Labor mulls legal challenge over misleading how-to-vote instructions on WeChat



Labor mulls legal challenge over misleading how-to-vote instructions on WeChat

Instructions on Chinese social media platform told residents to vote ‘1’ for Gladys Liu to avoid informal vote

The newly elected Liberal MP for Chisholm, Gladys Liu, during a Coalition party room meeting in Canberra on Tuesday
 The newly elected Liberal MP for Chisholm, Gladys Liu, during a Coalition party room meeting in Canberra on Tuesday. Photograph: Lukas Coch/AAP


Labor is considering a legal challenge against Liberal Gladys Liu’s apparent victory in Chisholm over misleading how-to-vote instructions distributed on Chinese social media platform WeChat.

The action in the court of disputed returns would mirror a case to be brought by independent candidate Oliver Yates, protesting against Chinese language signs designed to resemble Australian Electoral Commission material in Kooyong and Chisholm.

Liu currently leads Labor’s Jennifer Yang in the seat of Chisholm by 1,373 votes with 87% of the vote counted, and was welcomed to the Liberal party room meeting on Tuesday as an incoming MP ahead of the declaration of the poll.

Labor’s putative challenge would focus on how-to-vote information distributed on WeChat telling residents to vote “1” for Liu and copy the instructions “exactly as it is to avoid an informal vote”. The ABC has reported that Liu denies authorising the material despite it being posted by her account in late April.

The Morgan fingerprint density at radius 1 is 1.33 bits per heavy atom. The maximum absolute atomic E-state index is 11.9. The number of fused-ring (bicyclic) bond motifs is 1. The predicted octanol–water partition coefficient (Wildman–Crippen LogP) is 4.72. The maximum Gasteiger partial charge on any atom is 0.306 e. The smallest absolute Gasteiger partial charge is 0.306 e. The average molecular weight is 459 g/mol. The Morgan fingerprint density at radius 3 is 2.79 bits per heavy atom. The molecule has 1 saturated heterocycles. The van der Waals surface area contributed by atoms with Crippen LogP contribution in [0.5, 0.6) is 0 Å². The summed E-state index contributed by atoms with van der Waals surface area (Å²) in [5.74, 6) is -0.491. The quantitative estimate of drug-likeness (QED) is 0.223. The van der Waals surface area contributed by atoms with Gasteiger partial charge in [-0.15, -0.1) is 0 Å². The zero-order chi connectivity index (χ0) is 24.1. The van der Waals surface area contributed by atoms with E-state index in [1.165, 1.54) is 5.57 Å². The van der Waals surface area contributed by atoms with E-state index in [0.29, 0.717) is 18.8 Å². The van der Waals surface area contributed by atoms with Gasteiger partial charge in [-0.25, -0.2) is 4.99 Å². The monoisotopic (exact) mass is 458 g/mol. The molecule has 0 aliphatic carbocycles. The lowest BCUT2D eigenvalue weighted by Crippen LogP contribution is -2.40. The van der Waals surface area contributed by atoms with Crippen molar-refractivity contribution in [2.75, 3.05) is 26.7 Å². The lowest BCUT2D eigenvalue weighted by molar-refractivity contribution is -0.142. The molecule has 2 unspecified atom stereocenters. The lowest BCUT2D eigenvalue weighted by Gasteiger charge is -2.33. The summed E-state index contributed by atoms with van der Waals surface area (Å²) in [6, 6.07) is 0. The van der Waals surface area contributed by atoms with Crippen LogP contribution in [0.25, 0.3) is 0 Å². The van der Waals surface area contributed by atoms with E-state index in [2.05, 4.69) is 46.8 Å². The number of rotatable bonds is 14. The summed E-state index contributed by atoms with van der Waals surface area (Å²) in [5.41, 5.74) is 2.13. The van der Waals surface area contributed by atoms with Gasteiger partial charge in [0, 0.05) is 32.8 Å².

The Electoral Act prohibits material that misleads or deceives voters about the process of casting a vote – but the prohibition does not extend to material that is directed to the voters’ formation of their judgment about who to vote for.

Guardian Australia understands Labor is considering bringing legal action but no final decision has been made.

A spokesperson from the Liberal party’s Victorian division told the ABC in a statement that the party was not aware of any such action being taken by Labor.

“Should that change, the party will respond as appropriate,” the spokesperson reportedly said.

Yates told Guardian Australia he had raised more than $10,000 from more than 300 donors to a crowdfunding campaign to challenge misleading signs in Kooyong.

The signs, using the purple and white AEC colours, told voters “the correct voting method” was to put a “1” next to the Liberal candidate and then number the rest of the boxes from lowest to highest

The AEC refused to take action against the signs because they were authorised and there are no rules regarding the use of colour in campaign signage.

Yates said he has discussed a challenge with Labor and the Greens, because they were “all in the same boat” in having been disadvantaged by the material.

“This needs to be brought to a legal conclusion because we can’t keep accelerating towards more and more misleading and deceptive conduct,” he said.

Yates – who won 9% of the primary vote in Kooyong – acknowledges the challenge will not change the result in his electorate, retained by the treasurer, Josh Frydenberg, but has argued the principle of “political integrity” is at stake.